Do you employees arrive late to meetings?
Do you spend too much time planning a meeting that seems to be wasted?
Do you struggle to engage everyone in the meeting?
Meetings can be difficult to manage, especially when we are becoming more and more time poor with people’s job descriptions growing and expanding. However, meetings can be great tools within the workplace to ensure everyone is on the same page, set a company culture, keep people accountable and delegate roles. Here are a few more tips on meetings for you to consider…
What’s wrong with meetings?
According to Roger Mosvick and Robert Nelson in ‘We’ve Got to Start Meeting Like This’, managers and professionals polled on the specific problems of meetings listed 1305 problems. Sixteen of these accounted for 90 per cent of the problems. Here they are:
- Getting off the subject
- No goals or agenda
- Too lengthy
- Poor or inadequate preparation
- Ineffective leadership/lack of control
- Irrelevance of information discussed
- Time wasted
- Starting late
- Not effective for making decisions
- Individuals dominate discussion
- Rambling, redundant or digressive discussion
- No published results of follow-up action
- No pre-meeting orientation.
Meeting Management Tip 1
Effective chairpersons see ‘time’ as a key to successful meetings. In this regard, says Robert Burns in ‘Making Meetings Happen’, they:
- start on time
- announce a finishing time for the meeting
- allow time for breaks, announced in advance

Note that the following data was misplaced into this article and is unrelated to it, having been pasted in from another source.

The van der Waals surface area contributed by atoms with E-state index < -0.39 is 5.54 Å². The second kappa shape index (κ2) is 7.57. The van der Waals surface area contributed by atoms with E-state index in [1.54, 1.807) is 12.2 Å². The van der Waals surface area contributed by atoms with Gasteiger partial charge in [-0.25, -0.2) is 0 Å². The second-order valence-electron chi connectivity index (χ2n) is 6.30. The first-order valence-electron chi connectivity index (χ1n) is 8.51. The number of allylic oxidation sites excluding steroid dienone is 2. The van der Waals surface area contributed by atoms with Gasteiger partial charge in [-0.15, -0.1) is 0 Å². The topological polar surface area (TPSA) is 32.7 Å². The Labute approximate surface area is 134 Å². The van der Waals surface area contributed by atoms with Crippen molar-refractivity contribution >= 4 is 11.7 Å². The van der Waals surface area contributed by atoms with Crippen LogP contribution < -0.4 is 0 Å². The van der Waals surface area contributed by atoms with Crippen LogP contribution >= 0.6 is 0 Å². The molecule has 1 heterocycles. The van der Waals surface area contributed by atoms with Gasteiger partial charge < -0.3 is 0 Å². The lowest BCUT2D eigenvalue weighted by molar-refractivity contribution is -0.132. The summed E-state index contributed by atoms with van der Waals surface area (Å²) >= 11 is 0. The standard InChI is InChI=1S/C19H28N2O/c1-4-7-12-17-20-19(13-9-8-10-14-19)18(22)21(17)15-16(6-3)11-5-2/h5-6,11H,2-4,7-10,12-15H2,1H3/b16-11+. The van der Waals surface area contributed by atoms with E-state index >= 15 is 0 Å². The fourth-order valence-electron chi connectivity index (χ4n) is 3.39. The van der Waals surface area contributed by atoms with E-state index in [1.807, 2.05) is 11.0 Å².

- limit the number of items on the agenda to the time allowed
- allocate in advance a time limit by the side of each agenda item
- keep discussion on track to ensure decisions are made within those set time allocations
- prepare procedures in advance to deal with any unresolved business if time runs out.
How to encourage involvement
As chair of a meeting, you can encourage the involvement of participants by:
- making all staff feel relaxed about getting involved, assuring them that all contributions will be valued.
- seeking different points of view.
- allowing all issues to be openly discussed and debated.
- noticing who is not contributing and seeking ways to get them involved.
- limiting the involvement critical contributors in favour of creative participants
- helping others express themselves by seeking clarification
- keeping the discussion balanced, seeking differing views, mediating as required.
- recognising the existence of individual talent and expertise, calling on these individuals to shine whenever the opportunity arises.
- offer thanks when credit is due.
Robert Burns in Making Meetings Happen.
Meetings: In a nutshell
The basics of managing a meeting, according to Donald Walton in ‘Are You Communicating?’ (McGraw Hill, NY, 1989) are very simple and very few. They can be boiled down to these fundamentals:
- Adequate advance information. Give participants enough time and information so they can come prepared to contribute intelligently.
- A clear objective. Expect to accomplish one thing. State this clearly; maybe write it on a blackboard before proceeding.
- An agenda. Outline the discussion structure in writing. Pull the discussion back on track whenever the meeting begins to wander from it.
- Brevity. Allocate the time to be taken in advance. Start on time. End on time – or earlier.
- A small group. The meeting will get out of hand with more than 12 participants. Half that number is far better. Accomplishment is likely to be in inverse proportion to attendance.
- Decisions for action. Decide actions to be taken, by whom, and by what dates. Confirm it all in a brief follow-up memo to all participants.
Research cited by Robert Burns in ‘Making Meetings Happen’ (p..5) reveals that, in a survey of 635 business managers, 75% were concerned by the ineffectiveness of typical meetings they attended. Specifically, they listed their concerns as:
His research also revealed that many business meetings are ineffectively organised and run, and that most managers need to enhance their meeting skills (p.14). He revealed through survey the unflattering percentage of managers who say they always: